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A Traitor to Memory    by Elizabeth George order for
Traitor to Memory
by Elizabeth George
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Bantam, 2002 (2001)
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* * *   Reviewed by G. Hall

With her latest book, Elizabeth George demonstrates yet again that she and P. D. James are the pre-eminent writers of British mysteries. Their novels are always well-plotted with numerous characters entwined in an interesting fashion, both pyschological and emotional. The George team of police detectives consists of Detective Inspector Thomas Lynley and Detective Constable Barbara Havers. Simon St. James and Lynley's wife Helen often assist the police with their forensic expertise. Although a reader can start the series with this eleventh book, they will certainly want to eventually read the earlier entries.

The most recent novels, Deception on His Mind and In Pursuit of the Proper Sinner, focused heavily on Barbara Havers much to the delight of long term George fans. Barbara is a true original - unashamedly working class, independent, unfashionable and outspoken. The relationship between Barbara and the aristocratic Lynley is one of the best features of the series. Unfortunately, A Traitor to Memory does not focus on Barbara as much, although she is still very involved in solving the crime. Instead the emphasis shifts towards Detective Constable Winston Nkata who has the potential to develop into an intriguing character.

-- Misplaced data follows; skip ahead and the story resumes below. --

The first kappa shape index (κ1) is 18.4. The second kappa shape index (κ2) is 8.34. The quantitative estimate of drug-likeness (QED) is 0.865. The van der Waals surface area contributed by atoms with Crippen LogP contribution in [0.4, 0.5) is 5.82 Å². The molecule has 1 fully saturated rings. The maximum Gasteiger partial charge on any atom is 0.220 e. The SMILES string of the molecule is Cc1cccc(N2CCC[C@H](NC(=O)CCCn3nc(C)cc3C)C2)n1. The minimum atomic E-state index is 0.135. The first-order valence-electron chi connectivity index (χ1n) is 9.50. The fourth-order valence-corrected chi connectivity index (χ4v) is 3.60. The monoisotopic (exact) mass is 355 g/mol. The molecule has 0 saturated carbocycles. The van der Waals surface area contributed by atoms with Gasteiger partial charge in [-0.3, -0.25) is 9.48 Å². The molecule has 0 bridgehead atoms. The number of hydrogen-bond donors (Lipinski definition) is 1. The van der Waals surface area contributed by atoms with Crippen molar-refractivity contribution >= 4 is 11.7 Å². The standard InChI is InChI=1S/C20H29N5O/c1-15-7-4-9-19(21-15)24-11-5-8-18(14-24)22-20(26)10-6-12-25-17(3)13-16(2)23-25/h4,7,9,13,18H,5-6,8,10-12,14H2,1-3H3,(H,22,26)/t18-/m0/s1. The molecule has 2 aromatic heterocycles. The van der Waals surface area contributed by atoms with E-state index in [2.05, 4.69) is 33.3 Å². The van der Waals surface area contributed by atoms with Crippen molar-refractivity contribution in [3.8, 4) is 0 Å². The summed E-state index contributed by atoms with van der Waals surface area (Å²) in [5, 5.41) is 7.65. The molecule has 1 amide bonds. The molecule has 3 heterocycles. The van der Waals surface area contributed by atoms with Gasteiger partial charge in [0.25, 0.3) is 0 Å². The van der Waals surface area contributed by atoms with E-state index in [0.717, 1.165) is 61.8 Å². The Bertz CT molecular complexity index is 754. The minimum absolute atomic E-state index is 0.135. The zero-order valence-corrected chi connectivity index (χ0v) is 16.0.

A Traitor to Memory is over seven hundred pages long and completely engrossing. It revolves around Gideon Davies, a famous violinist in his late twenties. Gideon becomes incapacitated by nerves and unable to continue playing professionally. Through fascinating therapy sessions he explores his childhood (in a large household including both family members and assorted nannies and tutors) in order to understand the cause of his problem. As the book opens, one of the members of that long ago household is murdered. Subsequently there are several attempted murders. Lynley's team is called in to investigate and realizes that everything appears to be linked to Gideon's childhood and the mysterious death of his younger sister.

As the tale progresses, Gideon's therapy sessions continue in parallel to the police detective work as they both try to solve the mystery of what occurred twenty years before and how it has affected the present day. George excels in depicting memorable characters, both her continuing cast and new actors. The reader can really picture each individual and remember where she or he fits into the complicated story. The resolution of the mystery is extremely satisfying, and readers should read to the very last word to catch the surprising denouement.

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